Friday, March 6, 2009

Why Do Businesses Buy Security?

Companies from small to enterprise-scale don't just want to run security programs or project. Something drives them to do so. Over the past several years of helping extremely large enterprises and small businesses work through security programs and projects I've noticed that there really are 4 main drivers for this activity.
  1. Compliance - to comply with internal or external regulations
  2. Compelling Event - a response to an incident (typically a breach)
  3. Competitive Advantage - as marketable a to their customers
  4. Due Diligence - demonstrate some effort
I personally find that they break out as so [rough unscientific numbers]:
  1. Compliance --> 50%
  2. Compelling Event --> 30%
  3. Competitive Advantage --> 5%
  4. Due Diligence --> 15%
I've rambled and ranted for and against compliance in past conversations; and I think this illustrates my point even further. Now, I know these aren't scientifically accurate numbers but based on experience most of the customers I've dealt with over the most recent 12 months have been driven to purchasing products & services because PCI says so. They're not actually interested in better security, they just want to do the minimum amount of work that allows them to check the box, and move on.

[Compelling Event]
I have gotten many frantic, panicked calls over the last several months from people who read my blog and figure out where I work and want to evaluate (as an example) web application security tools because they've had some incident they can't tell me about... but it's clear they're about to be audited or fined by some regulatory body and they must demonstrate they're trying to right their ship... like yesterday. This rarely goes well because the intentions here are to fix (as Arian Evans pointed our recently on the WASC mailing list) a single instance of what troubles them.

[Competitive Advantage]
I've had the pleasure of working with 1 (yes, 1... in 12 months...) company who I cannot name that has started a comprehensive security programme to then use that as a marketable competitive advantage. Whether this is will be a straw man dressed in fine clothes... that is yet to be seen.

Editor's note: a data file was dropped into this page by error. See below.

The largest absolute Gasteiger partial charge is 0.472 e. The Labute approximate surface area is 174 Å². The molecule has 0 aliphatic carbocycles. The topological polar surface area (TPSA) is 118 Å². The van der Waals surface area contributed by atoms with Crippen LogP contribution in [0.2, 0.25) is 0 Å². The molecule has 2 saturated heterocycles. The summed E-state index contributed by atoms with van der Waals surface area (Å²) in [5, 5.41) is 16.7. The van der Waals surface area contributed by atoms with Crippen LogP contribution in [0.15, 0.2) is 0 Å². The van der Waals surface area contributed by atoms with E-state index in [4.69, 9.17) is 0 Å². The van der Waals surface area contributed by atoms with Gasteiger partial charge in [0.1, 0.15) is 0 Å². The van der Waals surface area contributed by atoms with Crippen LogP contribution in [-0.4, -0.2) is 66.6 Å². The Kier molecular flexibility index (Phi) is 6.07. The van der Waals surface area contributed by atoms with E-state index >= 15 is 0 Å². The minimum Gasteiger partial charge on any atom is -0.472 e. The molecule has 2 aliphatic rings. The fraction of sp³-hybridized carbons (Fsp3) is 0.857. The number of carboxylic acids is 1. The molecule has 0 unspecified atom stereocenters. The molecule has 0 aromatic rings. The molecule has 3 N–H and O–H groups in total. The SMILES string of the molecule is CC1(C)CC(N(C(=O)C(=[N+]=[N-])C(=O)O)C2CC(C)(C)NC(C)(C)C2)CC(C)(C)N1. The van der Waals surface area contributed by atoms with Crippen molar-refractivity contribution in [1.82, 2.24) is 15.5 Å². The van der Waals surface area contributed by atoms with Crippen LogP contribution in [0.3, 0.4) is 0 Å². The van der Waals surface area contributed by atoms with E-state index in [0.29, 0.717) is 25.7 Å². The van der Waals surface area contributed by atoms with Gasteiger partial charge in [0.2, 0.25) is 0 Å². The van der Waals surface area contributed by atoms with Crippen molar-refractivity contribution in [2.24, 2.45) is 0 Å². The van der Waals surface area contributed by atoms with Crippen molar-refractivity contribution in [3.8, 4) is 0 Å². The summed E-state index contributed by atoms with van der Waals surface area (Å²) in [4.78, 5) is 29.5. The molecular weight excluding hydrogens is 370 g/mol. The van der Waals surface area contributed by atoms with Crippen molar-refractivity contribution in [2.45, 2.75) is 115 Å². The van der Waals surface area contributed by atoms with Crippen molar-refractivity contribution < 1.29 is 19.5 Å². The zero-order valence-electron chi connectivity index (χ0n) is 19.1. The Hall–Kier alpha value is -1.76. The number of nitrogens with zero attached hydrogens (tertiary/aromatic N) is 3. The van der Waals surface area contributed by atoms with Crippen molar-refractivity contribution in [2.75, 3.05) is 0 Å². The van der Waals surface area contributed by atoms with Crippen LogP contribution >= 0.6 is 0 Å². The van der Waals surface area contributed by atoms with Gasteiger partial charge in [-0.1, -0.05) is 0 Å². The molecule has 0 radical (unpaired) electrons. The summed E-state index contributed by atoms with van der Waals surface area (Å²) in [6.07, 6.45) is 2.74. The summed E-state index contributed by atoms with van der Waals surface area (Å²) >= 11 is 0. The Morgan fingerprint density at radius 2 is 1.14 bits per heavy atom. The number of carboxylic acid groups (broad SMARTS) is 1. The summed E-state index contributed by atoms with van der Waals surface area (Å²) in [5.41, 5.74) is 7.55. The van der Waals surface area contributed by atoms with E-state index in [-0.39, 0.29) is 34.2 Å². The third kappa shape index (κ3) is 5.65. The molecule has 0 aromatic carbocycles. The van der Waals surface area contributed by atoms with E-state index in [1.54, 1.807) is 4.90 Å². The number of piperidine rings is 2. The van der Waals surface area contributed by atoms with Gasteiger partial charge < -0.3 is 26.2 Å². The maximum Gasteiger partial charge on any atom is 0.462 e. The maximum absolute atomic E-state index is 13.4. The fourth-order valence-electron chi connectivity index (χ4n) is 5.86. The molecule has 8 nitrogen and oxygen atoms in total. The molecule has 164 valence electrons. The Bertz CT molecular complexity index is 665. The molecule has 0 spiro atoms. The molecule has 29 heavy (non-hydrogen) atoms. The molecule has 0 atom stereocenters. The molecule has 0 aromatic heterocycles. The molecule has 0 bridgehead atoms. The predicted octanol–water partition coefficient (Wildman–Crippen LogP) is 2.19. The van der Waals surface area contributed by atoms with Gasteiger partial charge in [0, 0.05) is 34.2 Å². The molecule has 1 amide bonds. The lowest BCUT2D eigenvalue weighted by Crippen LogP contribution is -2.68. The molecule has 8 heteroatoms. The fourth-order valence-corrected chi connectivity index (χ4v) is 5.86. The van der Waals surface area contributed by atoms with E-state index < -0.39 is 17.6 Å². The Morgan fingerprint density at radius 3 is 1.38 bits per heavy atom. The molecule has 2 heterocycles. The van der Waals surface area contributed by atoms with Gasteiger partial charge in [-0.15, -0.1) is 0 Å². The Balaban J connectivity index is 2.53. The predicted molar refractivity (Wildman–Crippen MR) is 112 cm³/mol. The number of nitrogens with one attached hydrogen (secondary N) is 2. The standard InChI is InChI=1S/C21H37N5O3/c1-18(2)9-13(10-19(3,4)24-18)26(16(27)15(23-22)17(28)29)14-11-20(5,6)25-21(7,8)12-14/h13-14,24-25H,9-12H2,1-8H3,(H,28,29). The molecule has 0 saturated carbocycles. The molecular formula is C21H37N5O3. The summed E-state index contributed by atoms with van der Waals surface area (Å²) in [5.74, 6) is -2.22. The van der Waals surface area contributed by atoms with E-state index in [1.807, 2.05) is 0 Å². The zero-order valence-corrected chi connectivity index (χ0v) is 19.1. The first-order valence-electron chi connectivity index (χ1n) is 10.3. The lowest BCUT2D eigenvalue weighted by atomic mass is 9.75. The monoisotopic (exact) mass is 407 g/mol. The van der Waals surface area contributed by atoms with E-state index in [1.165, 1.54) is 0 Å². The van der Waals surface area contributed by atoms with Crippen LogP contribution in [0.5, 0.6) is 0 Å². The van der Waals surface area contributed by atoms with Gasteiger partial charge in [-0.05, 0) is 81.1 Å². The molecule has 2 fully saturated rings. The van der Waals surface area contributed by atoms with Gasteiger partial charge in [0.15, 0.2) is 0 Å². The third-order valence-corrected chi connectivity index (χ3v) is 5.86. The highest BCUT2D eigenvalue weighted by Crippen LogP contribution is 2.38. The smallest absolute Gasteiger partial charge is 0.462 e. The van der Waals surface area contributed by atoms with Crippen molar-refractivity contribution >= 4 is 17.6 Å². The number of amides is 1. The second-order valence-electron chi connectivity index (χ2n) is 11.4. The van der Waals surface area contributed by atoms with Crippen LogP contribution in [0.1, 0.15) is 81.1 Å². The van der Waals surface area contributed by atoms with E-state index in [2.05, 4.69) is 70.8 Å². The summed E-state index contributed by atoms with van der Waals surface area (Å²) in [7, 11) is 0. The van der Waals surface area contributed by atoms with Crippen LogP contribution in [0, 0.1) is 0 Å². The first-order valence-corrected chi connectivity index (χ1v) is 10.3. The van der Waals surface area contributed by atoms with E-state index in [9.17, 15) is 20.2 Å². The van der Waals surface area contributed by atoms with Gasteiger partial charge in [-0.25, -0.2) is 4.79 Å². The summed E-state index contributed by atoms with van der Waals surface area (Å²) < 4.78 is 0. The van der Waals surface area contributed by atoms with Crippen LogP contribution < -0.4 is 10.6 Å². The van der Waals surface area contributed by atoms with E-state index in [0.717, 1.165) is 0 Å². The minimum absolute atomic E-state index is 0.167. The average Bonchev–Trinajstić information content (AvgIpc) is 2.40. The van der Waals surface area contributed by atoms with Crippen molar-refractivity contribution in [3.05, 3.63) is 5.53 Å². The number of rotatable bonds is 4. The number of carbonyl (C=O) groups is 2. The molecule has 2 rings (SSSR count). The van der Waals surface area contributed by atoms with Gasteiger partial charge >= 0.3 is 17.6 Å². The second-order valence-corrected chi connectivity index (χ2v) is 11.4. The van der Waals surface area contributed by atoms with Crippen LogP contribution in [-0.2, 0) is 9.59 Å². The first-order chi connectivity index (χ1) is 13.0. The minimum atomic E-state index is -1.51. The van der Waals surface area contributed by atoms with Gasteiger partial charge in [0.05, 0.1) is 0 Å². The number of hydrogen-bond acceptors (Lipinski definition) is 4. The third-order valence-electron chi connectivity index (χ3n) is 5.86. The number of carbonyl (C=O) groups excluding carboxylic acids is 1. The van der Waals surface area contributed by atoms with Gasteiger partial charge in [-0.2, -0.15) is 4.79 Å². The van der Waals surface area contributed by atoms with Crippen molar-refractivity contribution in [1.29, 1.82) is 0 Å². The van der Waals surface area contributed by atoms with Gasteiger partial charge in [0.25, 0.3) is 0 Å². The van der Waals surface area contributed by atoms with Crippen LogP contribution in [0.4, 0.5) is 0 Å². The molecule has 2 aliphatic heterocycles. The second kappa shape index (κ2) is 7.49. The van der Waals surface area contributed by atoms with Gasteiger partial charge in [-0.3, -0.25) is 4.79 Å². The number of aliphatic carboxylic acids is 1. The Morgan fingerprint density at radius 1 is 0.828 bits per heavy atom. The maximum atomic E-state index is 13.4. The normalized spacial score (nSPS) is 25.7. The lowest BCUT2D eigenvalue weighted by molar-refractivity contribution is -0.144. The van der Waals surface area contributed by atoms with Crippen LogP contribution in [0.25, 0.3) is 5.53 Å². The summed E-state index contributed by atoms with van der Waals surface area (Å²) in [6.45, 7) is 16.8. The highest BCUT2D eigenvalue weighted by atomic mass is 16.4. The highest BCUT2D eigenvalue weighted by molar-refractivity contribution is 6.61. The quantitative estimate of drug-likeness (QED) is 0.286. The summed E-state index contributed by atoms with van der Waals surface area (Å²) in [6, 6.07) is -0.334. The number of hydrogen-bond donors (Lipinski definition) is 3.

[Due Diligence]
Doing due diligence work is tough. There is a fine line between being able to say "we've done something" and "we're confident we have mitigated our risks appropriately" - not surprisingly most companies go for the former. Due diligence is all about demonstrating that you've done "what is necessary and proper" - which sucks because it's always left to interpretation. Who gets to say that you've done enough?

In the end you'll probably by now realize that there is no option #5 - "To Be More Secure". Maybe it's today's economic climate, maybe it's that we're still selling life insurance to a reckless youth, or maybe we simply can't measure our own success... I'm going to go with all of the above for a thousand please, Alex.

1 comment:

Anonymous said...

I dunno. I have met some companies that actually do have a plan - not many, mind you, but a few. Part of me wants to be all like "Los, you're so cynical!" but damn, I tend to be too. I just think we HAVE to include that #5 category: the "dark horse" category that does exist in a few places. People who have processes, and are looking to improve them. People who are genuinely trying to adhere to the ever-nebulous "best practices". People who plan their security budgets (slim as they may be right now) intelligently, and buy tools that will actually improve security and reduce risk. I might put this one just above "competitive advantage" in terms of percentage.

Now that I've spread my exuberant optimism, feel free to tell me to STFU. :)